When Refinancing Makes Sense

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filed under: Refinancing
If you decide to refinance, it helps to estimate the break-even point it takes for the refinancing decision to pay off. The break-even point is the number of months you need to live in your home after refinancing in order to recover the costs.
For example, if you pay $2,000 in closing costs to refinance and you lower your monthly payments by $100, it would take 20 months to reach the break-even point if you were to calculate it on a straight-line basis ($2,000/$100).
Say you bought your house five years ago. You borrowed $125,000 at a 10% fixed rate for 30 years. Your monthly payments for P+I are $1,097. You're thinking of refinancing your loan balance of $120,718 at today's lower rates. You want a 25-year loan, since you plan to be retired and living on less in 25 years.
The table below shows you can cut your monthly P+I payments to $1,013 if you can refinance at 9%. This is a monthly savings of $84 ($1,097-$1,013). If you face $2,000 in closing costs, you will break even if you live in your home an additional 24 months on a straight-line basis.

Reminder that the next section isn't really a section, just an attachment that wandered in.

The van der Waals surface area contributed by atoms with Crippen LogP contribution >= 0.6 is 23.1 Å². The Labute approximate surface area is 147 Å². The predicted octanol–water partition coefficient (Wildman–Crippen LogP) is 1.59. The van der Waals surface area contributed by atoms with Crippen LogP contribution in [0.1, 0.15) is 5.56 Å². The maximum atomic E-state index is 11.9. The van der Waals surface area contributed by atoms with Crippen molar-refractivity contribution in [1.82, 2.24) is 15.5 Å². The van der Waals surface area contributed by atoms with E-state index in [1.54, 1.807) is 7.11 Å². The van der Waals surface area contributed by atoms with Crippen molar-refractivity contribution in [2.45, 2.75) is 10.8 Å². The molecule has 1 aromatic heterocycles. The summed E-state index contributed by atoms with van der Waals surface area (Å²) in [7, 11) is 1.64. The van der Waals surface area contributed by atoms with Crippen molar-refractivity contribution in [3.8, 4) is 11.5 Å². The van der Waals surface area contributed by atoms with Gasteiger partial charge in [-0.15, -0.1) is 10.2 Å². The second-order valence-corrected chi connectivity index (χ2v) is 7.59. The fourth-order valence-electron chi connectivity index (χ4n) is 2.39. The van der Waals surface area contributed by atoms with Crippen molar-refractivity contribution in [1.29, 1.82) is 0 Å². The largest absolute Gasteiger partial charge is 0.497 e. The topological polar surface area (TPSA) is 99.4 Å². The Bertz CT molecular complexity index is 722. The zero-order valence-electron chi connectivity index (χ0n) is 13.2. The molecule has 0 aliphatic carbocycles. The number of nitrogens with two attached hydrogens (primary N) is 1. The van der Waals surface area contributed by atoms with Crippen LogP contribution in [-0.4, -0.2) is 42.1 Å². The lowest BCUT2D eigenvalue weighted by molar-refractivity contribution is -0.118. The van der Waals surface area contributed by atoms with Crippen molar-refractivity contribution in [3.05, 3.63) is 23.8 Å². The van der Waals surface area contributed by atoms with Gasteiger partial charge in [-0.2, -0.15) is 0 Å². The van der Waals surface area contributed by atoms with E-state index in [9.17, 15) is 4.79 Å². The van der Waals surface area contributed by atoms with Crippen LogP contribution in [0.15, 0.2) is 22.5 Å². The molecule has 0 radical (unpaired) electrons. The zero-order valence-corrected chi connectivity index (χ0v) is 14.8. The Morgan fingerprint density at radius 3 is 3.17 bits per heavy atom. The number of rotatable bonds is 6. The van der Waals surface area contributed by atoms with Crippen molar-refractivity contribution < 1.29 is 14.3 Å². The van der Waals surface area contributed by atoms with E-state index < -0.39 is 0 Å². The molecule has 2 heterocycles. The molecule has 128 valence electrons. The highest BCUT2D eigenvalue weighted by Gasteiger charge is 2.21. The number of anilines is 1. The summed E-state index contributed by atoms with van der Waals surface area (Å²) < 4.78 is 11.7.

Years LeftLoan Balance9%8%7%
25$120,718$1,013$932$853
20$113,673$1,023$951$881
15$102,083$1,035$976$918
10$83,012$1,052$1,007$964

Let's look at another example. Say you decide halfway through your loan term to refinance. With an 8% interest rate, your monthly P+I payments on a refinanced loan balance of $102,083 are $976. This saves you $121 a month. Now your break-even point is nearer since you can allocate the same closing costs over fewer months. On a straight-line basis, you can now break even after 17 months.
In reality, a break-even analysis is more complicated. Nevertheless, a straight-line calculation gives you a reasonable estimate. One common rule of thumb is the 2-percent rule, which says that refinancing is a good deal if you can lower your mortgage interest rate by at least 2 percentage points. Other factors also ultimately affect your decision, such as how long you plan to continue living in the home. As mortgage rates go lower, this rule of thumb is less and less meaningful.
For a more complete analysis, you have to consider any loss of tax savings, as well as whether you invest the money you save each month from lower payments.
2008-07-21 15:28:03
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